January 12, 2024

Institute for the Study of War:  As U.S. aid runs out, Britain pledges $3 billion support to Ukraine 

Institute for the Study of War

Ukraine and the United Kingdom (UK) signed an agreement on bilateral security guarantees pursuant to the G7’s July 2023 joint declaration of support for Ukraine. UK Prime Minister Rishi Sunak met with Ukrainian President Volodymyr Zelensky in Kyiv on January 12 and signed the UK-Ukraine Agreement on Security Cooperation. The agreement covers joint efforts supporting Ukraine’s future accession to NATO, including comprehensive assistance to Ukraine to protect and restore its territorial integrity, preventing new Russian aggression against Ukraine, and supporting Ukraine’s integration into certain Western institutions. The agreement also states that the UK government will work with its domestic defense industrial base (DIB) to help develop Ukraine’s own DIB. The UK is the first country to sign a final agreement with Ukraine on the basis of the G7’s July 2023 joint declaration of support for Ukraine, and at least 24 non-G7 countries have joined the declaration.

Sunak also announced a military assistance package valued at 2.5 billion GBP (roughly $3.19 billion), which includes long-range missiles, air defense components, artillery ammunition, and maritime security provisions, and at least 200 million GBP of this package is specifically allocated to producing and procuring drones, most of which the UK expects to produce. Sunak also announced an additional 18 million GBP to support frontline humanitarian efforts and fortify Ukraine’s energy infrastructure against Russian strikes. Sunak reiterated the UK’s commitment to long-term support for Ukraine and stated that the new UK-Ukraine security pact will last ”100 years or more.”

US National Security Council Spokesperson John Kirby stated on January 11 that the US has suspended security assistance to Ukraine and will not resume sending aid to Ukraine until the US Congress approves funding. Kirby stated that the US provided the last package of aid to Ukraine that the US had enough funding for, which was a $250 million security assistance package announced on December 27, 2023.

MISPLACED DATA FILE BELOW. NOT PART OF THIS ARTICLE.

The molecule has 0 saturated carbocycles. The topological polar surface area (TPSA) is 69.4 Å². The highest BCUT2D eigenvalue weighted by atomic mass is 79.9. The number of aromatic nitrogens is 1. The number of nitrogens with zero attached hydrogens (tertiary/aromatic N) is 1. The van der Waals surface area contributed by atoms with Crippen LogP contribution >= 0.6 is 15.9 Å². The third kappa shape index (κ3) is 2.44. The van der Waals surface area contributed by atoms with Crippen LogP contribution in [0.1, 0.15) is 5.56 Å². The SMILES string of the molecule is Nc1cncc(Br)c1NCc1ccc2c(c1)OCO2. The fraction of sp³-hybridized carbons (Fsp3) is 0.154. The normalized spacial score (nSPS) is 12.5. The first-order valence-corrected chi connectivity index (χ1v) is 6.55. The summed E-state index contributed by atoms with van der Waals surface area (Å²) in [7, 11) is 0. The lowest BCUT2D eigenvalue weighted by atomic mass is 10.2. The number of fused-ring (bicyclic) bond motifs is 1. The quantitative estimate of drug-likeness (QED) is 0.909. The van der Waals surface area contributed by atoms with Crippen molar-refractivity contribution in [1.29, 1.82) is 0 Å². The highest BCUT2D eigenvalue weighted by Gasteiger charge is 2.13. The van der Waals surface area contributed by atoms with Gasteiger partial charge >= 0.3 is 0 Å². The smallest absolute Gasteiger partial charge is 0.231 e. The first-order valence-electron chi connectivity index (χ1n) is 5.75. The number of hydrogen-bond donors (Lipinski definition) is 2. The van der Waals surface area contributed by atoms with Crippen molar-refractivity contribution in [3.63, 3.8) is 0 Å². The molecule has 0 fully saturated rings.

Key Takeaways:

  • Ukraine and the United Kingdom (UK) signed an agreement on bilateral security guarantees pursuant to the G7’s July 2023 joint declaration of support for Ukraine.
  • US National Security Council Spokesperson John Kirby stated on January 11 that the US has suspended security assistance to Ukraine and will not resume sending aid to Ukraine until the US Congress approves funding.
  • Ukrainian Digital Transformation Minister Mykhailo Fedorov expressed confidence in Ukraine’s ability to produce one million first-person viewer (FPV) drones in 2024.
  • Pentagon Spokesperson Brigadier General Patrick Ryder stated on January 11 that there is no credible evidence of the illegal diversion of US-provided advanced conventional weapons to Ukraine.
  • The US Department of Treasury’s Office of Foreign Asset Control (OFAC) announced on January 11 sanctions against several Russian entities reportedly involved in the transfer of North Korean ballistic missiles to Russia.
  • Actors in the Russia-backed breakaway republic of Transnistria may be setting information conditions for a possible false-flag operation in Transnistria as part of wider Kremlin efforts to destabilize Moldova.
  • Russian occupation officials appear to be deliberately censoring information about Ukrainian children whom Russian authorities have illegally removed to occupied Crimea.
  • Imprisoned Russian ultranationalist and former Russian officer Igor Girkin accused the Kremlin of hesitating to conduct operationally significant offensive operations in Ukraine or a new wave of mobilization in Russia as Ukraine “build[s] up [its] strength” for a future counteroffensive effort.
  • Russian forces made confirmed marginal advances northeast of Bakhmut, northwest of Avdiivka, southwest of Donetsk City, west of Verbove, and in (east) left bank Kherson Oblast amid continued positional fighting along the entire front.
  • The Russian State Duma will consider a draft law allowing foreigners with a criminal record to serve in the Russian Armed Forces.
  • Russian Health Minister Mikhail Murashko confirmed that Russian authorities have deported over 2,100 Ukrainians, including 500 children, to Russia for medical reasons in 2023.

For full report:  https://understandingwar.org/backgrounder/russian-offensive-campaign-assessment-january-12-2024 

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